After landing a deal with Jive Records and impressing crowds at SXSW and Bamboozle, Cage the Elephant has found chart success with its first single, “Ain’t No Rest for the Wicked,” and self-titled album. The latter debuted at No. 171 on the Billboard Hot 200 — it currently sits at No. 100 and has earned Heatseeker Graduate status — while the single has sold 59,000 downloads and is perched at No. 5 on the Modern Rock radio airplay chart.
Cage the Elephant was formed in 2005 by lead singer Matt Shultz and guitarist Brad Shultz in Bowling Green, Ky., where the brothers were only allowed to listen to religious music growing up. “We were really sheltered as far as listening to secular music,” says the frontman, who adds that it wasn’t until his parents divorced that he and his brother started sneaking rock music into the house. “The first record I ever had was ‘Jimi Hendrix: Live at Woodstock.’” The band’s influences range from Pixies and Chuck Berry to The Ramones, Nirvana and others.
To complete their lineup, the Shultz brothers recruited childhood friends: drummer Jared Champion, guitarist Lincoln Parrish and bassist Daniel Tichenor, who one day showed up to rehearsal with a bass and amp after the original bassist left to pursue education. After landing on the bill for Lollapalooza bill and opening for Queens of the Stone Age in 2007, Cage the Elephant left its small-town roots for the UK in the hopes of building more visibility in a smaller territory. The band has lived in Europe for a little under two years and first released its album in 2008 on British indie label Relentless, before its stateside release on May 19 of this year.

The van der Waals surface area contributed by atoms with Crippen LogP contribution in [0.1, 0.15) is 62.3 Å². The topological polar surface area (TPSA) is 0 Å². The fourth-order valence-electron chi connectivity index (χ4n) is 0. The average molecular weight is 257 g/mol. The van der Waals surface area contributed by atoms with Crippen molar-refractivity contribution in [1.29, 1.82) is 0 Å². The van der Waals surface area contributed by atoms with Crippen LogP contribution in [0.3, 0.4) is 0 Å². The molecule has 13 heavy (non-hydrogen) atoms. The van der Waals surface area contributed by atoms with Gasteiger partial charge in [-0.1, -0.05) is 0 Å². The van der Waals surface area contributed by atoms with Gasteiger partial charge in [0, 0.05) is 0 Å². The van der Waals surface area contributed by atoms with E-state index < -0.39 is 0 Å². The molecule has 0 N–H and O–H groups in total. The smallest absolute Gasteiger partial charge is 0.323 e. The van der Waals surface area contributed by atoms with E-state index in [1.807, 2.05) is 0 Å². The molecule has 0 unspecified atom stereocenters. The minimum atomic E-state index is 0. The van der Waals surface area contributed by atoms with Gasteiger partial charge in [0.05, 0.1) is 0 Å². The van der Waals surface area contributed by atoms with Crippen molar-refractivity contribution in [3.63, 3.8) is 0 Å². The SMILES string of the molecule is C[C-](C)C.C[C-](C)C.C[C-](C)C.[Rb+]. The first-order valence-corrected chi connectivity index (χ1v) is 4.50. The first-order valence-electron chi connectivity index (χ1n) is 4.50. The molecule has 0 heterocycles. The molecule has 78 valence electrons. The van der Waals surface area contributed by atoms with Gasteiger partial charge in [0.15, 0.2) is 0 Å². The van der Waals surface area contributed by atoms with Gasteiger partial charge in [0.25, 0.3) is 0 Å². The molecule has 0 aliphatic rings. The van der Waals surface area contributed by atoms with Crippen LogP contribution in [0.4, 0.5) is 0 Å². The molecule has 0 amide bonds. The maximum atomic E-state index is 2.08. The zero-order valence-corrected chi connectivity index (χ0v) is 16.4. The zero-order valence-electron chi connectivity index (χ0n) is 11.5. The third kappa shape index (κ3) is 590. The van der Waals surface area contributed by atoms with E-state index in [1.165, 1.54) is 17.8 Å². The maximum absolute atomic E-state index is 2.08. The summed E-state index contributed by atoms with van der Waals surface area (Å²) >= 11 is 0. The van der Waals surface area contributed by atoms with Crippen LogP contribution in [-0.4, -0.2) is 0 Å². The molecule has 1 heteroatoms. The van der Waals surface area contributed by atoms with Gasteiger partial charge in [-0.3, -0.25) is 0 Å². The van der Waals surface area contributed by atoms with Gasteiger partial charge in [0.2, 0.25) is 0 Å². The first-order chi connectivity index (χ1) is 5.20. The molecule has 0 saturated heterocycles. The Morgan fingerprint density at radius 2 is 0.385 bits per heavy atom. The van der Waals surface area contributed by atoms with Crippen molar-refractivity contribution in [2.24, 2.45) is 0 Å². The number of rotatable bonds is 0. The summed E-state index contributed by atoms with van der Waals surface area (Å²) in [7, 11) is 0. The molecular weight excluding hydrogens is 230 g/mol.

“Cage the Elephant” was produced by Jay Joyce (Patty Griffin, Rubyhorse), who Shultz says “was very involved in the creative process,” and the lyrics were co-written by all four band members, who Shultz says took turns writing parts of each song before everyone would shape the final result together. “It is not worth writing songs that are on the surface as far as exterior pleasures and stuff like that,” he says. Shultz cites his favorite songs on the album as “Tiny Little Robots,” “Back Against the Wall” and “Lotus,” which contains references to religion and war.
Though the band’s name also has political undertones, its live set — which has played a key role in its surge — is more visceral. “You wouldn’t think to go to one of our rock shows and walk away thinking, ‘That was a really great message,’” says Shultz. “Our rock shows tend to get pretty crazy.” Cage the Elephant’s current focus is touring and finishing its second album, and it hopes to one day collaborate with Bob Dylan or Iggy Pop.
“Hold on to what you love and don’t let yourself become jaded,” is Shultz’s advice for up and coming bands. “Just keep your eyes on what it is all about in the first place.”